Cafe Reviews

The Pueblo Incident

I don't own fur and I don't use aerosol. Why, then, would I ever eat alligator fajitas? This is the question I ask myself when the waiter at Los Mayas announces today's luncheon special.

"Alligator?" I query tentatively. "Like, real alligator?"
"Yes, ma'am," our waiter replies solemnly. "It's real."
Alligator fajitas. I feel like weeping. Yeah, I know they're only protected now and no longer endangered. And yeah, I know they're raised in captivity on alligator farms specifically for handbags and restaurants. Still.

(Question: Would I eat a bald eagle burro or black-footed ferret enchilada simply because it was available? Answer: No.)

Don't worry. I didn't express my views on wildlife conservation to our waiter. He is a nice enough young man, the kind of resort worker whose pallor tells you he has just escaped some northern clime. He is well-meaning. He tries hard. He has trouble pronouncing words like Oaxacan.

No, I keep my opinions about alligators to myself.
Which isn't hard, considering that my faithful dining accomplice Goat and I comprise one of maybe four occupied tables in the restaurant. Oh, there are other people eating at Los Mayas today--but they've chosen to lunch outside on the patio. Many of them are dressed in Southwest resortwear: cactus-studded sweat shirts, brightly colored golf slacks, coyote tee shirts. It's hot and dry to these people, though the sun is obscured by clouds and the temperature hovers near sixty.

Goat and I live here. We opt for the comfort of inside.
In preparation for my visit to Donna Nordin's Tucson-originated restaurant, I've been salivating over a copy of the menu for at least a week. Boy, everything sounds good! Roast duck with pumpkin seeds, turkey breast in mole sauce, grilled lamb chops with toasted pine nuts. What I didn't know is I've been perusing the dinner menu. The lunch menu we're presented with is scaled down, lower priced and less exciting, alligator fajitas aside.

Our waiter reads us the lunch specials. When he looks up, we ask him if it's possible to order items from the dinner menu. Hmmmm, he says, he's not sure. He goes to check with the chef and returns to report we can order dinner appetizers, if we want.

We want.
While we munch on utilitarian chips and snappy, fresh salsa, we take a look around. The interior of Los Mayas is decidedly playful. Walls are painted tan with blue above to represent pueblo and sky. Folk-inspired paintings and masks embellish this imaginary dwelling. But while the Mexican-tile floor helps cement the theme, the ceiling undoes it: Black-painted insulation and air vents point up the staginess of the whole thing.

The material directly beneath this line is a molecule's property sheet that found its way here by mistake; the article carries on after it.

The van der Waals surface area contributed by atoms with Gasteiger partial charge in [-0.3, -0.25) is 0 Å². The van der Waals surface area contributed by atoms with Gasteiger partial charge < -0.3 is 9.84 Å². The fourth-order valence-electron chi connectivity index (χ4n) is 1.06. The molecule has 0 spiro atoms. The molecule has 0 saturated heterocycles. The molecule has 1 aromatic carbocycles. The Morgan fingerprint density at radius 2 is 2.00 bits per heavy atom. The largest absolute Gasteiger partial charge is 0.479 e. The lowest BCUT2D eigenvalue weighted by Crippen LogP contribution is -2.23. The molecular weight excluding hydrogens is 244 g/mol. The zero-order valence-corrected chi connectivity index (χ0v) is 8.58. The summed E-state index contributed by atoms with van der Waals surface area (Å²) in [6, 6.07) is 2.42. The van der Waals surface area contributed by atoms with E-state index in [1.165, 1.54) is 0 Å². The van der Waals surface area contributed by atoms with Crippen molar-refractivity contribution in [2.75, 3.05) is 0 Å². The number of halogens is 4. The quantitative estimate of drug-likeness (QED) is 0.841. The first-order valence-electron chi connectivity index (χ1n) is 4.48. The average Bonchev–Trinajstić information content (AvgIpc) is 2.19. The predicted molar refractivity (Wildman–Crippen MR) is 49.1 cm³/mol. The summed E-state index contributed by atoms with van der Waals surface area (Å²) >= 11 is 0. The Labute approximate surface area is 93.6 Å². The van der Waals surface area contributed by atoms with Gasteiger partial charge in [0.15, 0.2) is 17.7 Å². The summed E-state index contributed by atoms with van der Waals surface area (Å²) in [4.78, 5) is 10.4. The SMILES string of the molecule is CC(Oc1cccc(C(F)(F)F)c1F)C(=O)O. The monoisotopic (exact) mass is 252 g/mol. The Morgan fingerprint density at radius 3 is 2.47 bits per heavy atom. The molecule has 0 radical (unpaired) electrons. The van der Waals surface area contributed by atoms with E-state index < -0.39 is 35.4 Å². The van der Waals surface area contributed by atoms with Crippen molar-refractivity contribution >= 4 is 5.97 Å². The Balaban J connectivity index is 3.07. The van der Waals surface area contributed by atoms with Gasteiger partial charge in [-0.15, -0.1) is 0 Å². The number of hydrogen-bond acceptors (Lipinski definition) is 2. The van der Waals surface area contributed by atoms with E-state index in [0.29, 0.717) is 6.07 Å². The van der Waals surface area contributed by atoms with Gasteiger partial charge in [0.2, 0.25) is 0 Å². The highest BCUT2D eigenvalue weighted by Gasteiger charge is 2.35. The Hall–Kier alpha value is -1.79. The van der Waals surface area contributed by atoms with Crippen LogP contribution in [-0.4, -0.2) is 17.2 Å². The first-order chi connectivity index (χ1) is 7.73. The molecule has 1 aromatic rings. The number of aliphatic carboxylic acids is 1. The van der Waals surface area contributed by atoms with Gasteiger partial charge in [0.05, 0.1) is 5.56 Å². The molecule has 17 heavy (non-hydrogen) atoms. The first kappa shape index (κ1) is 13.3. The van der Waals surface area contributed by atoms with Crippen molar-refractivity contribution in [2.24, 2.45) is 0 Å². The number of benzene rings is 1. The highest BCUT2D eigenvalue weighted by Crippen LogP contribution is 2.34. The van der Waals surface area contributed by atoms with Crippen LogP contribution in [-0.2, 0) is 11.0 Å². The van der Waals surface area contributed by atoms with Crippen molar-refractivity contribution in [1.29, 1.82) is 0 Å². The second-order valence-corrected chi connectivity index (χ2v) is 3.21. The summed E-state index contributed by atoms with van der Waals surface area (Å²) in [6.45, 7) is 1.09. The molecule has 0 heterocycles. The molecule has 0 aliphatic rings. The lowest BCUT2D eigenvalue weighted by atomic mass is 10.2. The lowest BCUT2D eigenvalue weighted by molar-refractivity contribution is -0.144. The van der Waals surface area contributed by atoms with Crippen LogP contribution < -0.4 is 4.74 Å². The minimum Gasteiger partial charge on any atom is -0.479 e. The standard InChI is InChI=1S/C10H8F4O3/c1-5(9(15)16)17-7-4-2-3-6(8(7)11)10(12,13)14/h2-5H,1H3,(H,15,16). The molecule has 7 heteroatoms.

Our soup arrives about the time we polish off the tomato-rich salsa. Goat's spicy sopa de elote tastes of dark green poblano peppers and is garnished with a dollop of sour cream. My sopa de lima carries the flavors of grilled chicken and lime, balanced with tomato, onion and peppers. Tortilla strips add crunch. Though the chicken-based soup is lovely to see and taste, it's just not caliente enough for a fanatic like me.

We keep our poor waiter busy. He brings out our dinner appetizers next. The ceviche is an upscale version: bay scallops marinated in lime, tomatoes, onions, avocado and cilantro. The tiny scallops are fleshy and cool on the tongue, and the salsa marinade quite zesty. Our appetizer shrimp are dotted with green-and-red-pepper confetti and come curled on a torn lettuce bed. The shrimp are firm and fresh, but the "Southwestern spices" fall into the So What category for me. Though they're pretty, these camarones are dull.

When was the last time you ate Mexican food without being warned about hot plates? When our waiter merely tells us to enjoy our meal, we get suspicious. Goat touches his plate. "It's not hot," he exclaims.

"You're kidding," I say. But Goat is right. The plates are not hot.
Unfortunately, we soon discover some of our food isn't hot, either--both literally and figuratively speaking.

Goat's combination plate looks gorgeous: thin-rolled chorizo taquito topped with sour cream and guacamole; splayed poblano pepper stuffed with chicken, corn and cheese, crowned with salsa; whole black beans; green-tinged Mexican rice. The trouble is, the poblano pepper isn't even tepid, it's so cool. And I'd be amazed to discover any chorizo in the taquito--it tastes like a potato chip to me.

My enchiladas de mole, beans and rice come in separate dishes stacked on a single plate. I am reminded of a cafeteria. The enchiladas are crusted over with browned cheese and give off steam when I cut into them. The mole sauce tastes mostly of spice--I strain to detect any chocolate. Worst yet, the rice and beans are stone cold.

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Penelope Corcoran